Some readers, as well as
some members of the Massachusetts Senate, weren’t around the State
House a quarter century ago when the income tax rate was
“temporarily” raised above its traditional 5 percent. I was there,
strenuously objecting, and fortunately, taking notes.
Gov. Michael Dukakis had
just returned from his unsuccessful run for president, during which
he bragged about “the Massachusetts Miracle” with its “11 balanced
budgets in a row.” Once his campaign was over and he returned to his
day job, the Miracle had turned into “the Massachusetts Mess” with a
huge budget deficit.
legislators, feeling betrayed by the false revenue numbers they’d
been given during the campaign, joined Republicans in resisting the
tax increase Dukakis wanted. Finally, the Democrats agreed to
“temporarily” raise the income tax rate for 18 months, to buy time
to address budget savings.
The next year they gave up
and hiked the income tax rate again, from 5.75 percent to 6.25
percent. First chance they got, angry voters elected a Republican
governor, Bill Weld. Because he had taken the “no new taxes” pledge,
Weld demanded and got enough reforms to finally balance the state
budget, and managed to get the rate down to 5.95 percent before
leaving the Statehouse.
His lieutenant governor,
Paul Cellucci, joined Citizens for Limited Taxation in a petition
drive to restore the 5 percent rate. In an attempt to waylay this
reduction, Democratic Senate President Tom Birmingham increased the
state income tax personal exemption, from $2,200 to $4,400, with
talk of indexing it to inflation so it would rise every year.
second from right, looks on as then-Gov. Paul Cellucci
signs her tax-cut petition in this September 1999 Salem
News file photo.
Nevertheless, in November
2000, voters passed the income tax rollback, 59 percent to 41
percent, and the income tax rate dropped to 5.3 percent before the
Legislature froze it in 2002, as well as cutting the personal
exemption back to $3,300. Lesson here: You just can’t trust these
Trying to appear as if
they still cared about what voters had ordered, the Legislature
created a formula to slowwwwly lower the rate and increase the
exemption again: the former is presently 5.15 percent and the latter
has returned to $4,400 but never increased for inflation.
The Massachusetts House
has stayed this course, but the Senate voted last week to end the
rollback completely, keeping the income tax rate at 5.15 percent
permanently, using the savings to increase the misnamed Earned
Income Tax Credit, and trying the “increase the personal exemption”
Interesting side item: one
of the senators who argued for this tax hike was Sen. Michael
Rodrigues, who in 2009 was caught by an alert citizen with a camera
buying liquor in tax-free New Hampshire after voting for an increase
in the Massachusetts alcohol tax.
Last week he was quoted by
the State House News Service: “The voters did choose to reduce their
personal income tax liability, but they were given no choice on the
method. We are providing the same amount of tax relief to the voters
of the commonwealth by a different method. It’s not a matter of if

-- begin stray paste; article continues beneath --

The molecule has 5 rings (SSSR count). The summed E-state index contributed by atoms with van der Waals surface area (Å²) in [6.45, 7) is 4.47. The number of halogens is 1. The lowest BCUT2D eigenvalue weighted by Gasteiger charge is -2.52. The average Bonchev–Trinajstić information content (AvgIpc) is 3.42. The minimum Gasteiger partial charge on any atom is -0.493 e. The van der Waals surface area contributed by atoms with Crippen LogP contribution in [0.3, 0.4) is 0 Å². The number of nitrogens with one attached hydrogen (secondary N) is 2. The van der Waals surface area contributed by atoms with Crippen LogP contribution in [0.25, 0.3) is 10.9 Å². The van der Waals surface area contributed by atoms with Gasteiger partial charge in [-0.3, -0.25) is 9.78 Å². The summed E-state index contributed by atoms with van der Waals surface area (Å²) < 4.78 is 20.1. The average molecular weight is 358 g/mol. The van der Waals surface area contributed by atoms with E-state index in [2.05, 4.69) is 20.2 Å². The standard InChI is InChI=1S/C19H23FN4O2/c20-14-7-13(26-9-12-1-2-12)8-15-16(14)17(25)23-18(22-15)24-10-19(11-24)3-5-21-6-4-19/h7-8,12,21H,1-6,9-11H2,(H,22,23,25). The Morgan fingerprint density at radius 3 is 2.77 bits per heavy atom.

we provide that tax relief, but how we provide that tax relief,”
Cute, senator. The voters
chose to “keep the promise” (the official name of the ballot
campaign) that the income tax rate would return to 5 percent. You
want to substitute a permanent hike in the rate for all hard-working
taxpayers, reduction for only lower-income workers, another
temporary hike in the personal exemption. Why don’t you put it on
the ballot and see if voters like it better?
Let’s keep this simple.
The income tax rate reduction to 5 percent is a quarter-century
overdue; I prefer the bill by state Rep. Marc Lombardo, R-Billerica,
to finish this reduction on July 1, 2015. Also, the personal
exemption should be increased by the rate of inflation.
The Earned Income Tax
Credit was proposed in Gov. Charlie Baker’s budget as a trade-off
with repeal of the film tax credit; a challenge to legislators to
show concern for the poor by foregoing their chance to hobnob with
movie stars. I cringed at the cuteness of this deal, which the
Senate has thrown back in the governor’s face by keeping the hobnob
and letting him care for the poor by breaking his promise not to
If everyone wants to
increase the EITC, fine; this has nothing to do with the income tax
rate that voters ordered reduced in 2000. Find the money somewhere
else, like the millions paid in “questionable benefits” to welfare
recipients, according to a scathing 2014 audit from state Auditor
Suzanne Bump’s office.
Making this all even more
interesting, the House has challenged the Senate for passing a tax
increase by itself. Our state founding fathers set it up so that tax
hikes must originate in “the people’s branch,” not with what were
perceived at the time to be arrogant Senate aristocrats who didn’t
care about middle-class working people. Since little has changed in
that regard, the House has asked the state Supreme Judicial Court to
disallow the Senate tax increase.
Now toss in the statement
by liberal Sen. Benjamin Downing, D-Pittsfield, who said during
debate that the change would help address income inequality by
giving more money to lower-income workers rather than giving some to
wealthier taxpayers who pay the most in taxes, thereby opening the
Senate to the charge that it’s trying to create an unconstitutional
graduated income tax.
broken promises, disrespect for voters: lookin’ senatorially
arrogant, local senators Lovely and McGee.
Barbara Anderson of
Marblehead is president of Citizens for Limited Taxation and a Salem